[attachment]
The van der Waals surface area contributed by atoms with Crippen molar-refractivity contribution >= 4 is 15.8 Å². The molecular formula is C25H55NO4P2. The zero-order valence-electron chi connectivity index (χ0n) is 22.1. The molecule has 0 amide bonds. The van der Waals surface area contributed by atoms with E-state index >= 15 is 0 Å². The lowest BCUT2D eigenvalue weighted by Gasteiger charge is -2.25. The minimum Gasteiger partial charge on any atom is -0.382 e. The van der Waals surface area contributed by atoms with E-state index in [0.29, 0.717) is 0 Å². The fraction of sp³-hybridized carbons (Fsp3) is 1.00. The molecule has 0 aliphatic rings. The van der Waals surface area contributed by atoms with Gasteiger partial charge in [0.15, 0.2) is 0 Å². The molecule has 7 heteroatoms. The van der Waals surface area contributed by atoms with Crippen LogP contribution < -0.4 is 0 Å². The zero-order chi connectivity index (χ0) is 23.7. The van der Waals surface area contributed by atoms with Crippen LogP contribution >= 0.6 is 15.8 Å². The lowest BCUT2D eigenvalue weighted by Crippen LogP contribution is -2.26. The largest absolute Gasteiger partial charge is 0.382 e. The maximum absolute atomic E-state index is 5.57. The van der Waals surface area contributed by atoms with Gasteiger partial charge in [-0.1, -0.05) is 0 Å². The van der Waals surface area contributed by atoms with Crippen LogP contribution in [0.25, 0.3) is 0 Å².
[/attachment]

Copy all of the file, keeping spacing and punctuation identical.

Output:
The van der Waals surface area contributed by atoms with Crippen molar-refractivity contribution >= 4 is 15.8 Å². The molecular formula is C25H55NO4P2. The zero-order valence-electron chi connectivity index (χ0n) is 22.1. The molecule has 0 amide bonds. The van der Waals surface area contributed by atoms with E-state index >= 15 is 0 Å². The lowest BCUT2D eigenvalue weighted by Gasteiger charge is -2.25. The minimum Gasteiger partial charge on any atom is -0.382 e. The van der Waals surface area contributed by atoms with E-state index in [0.29, 0.717) is 0 Å². The fraction of sp³-hybridized carbons (Fsp3) is 1.00. The molecule has 0 aliphatic rings. The van der Waals surface area contributed by atoms with Gasteiger partial charge in [0.15, 0.2) is 0 Å². The molecule has 7 heteroatoms. The van der Waals surface area contributed by atoms with Crippen LogP contribution < -0.4 is 0 Å². The zero-order chi connectivity index (χ0) is 23.7. The van der Waals surface area contributed by atoms with Crippen LogP contribution >= 0.6 is 15.8 Å². The lowest BCUT2D eigenvalue weighted by Crippen LogP contribution is -2.26. The largest absolute Gasteiger partial charge is 0.382 e. The maximum absolute atomic E-state index is 5.57. The van der Waals surface area contributed by atoms with Gasteiger partial charge in [-0.1, -0.05) is 0 Å². The van der Waals surface area contributed by atoms with Crippen LogP contribution in [0.25, 0.3) is 0 Å².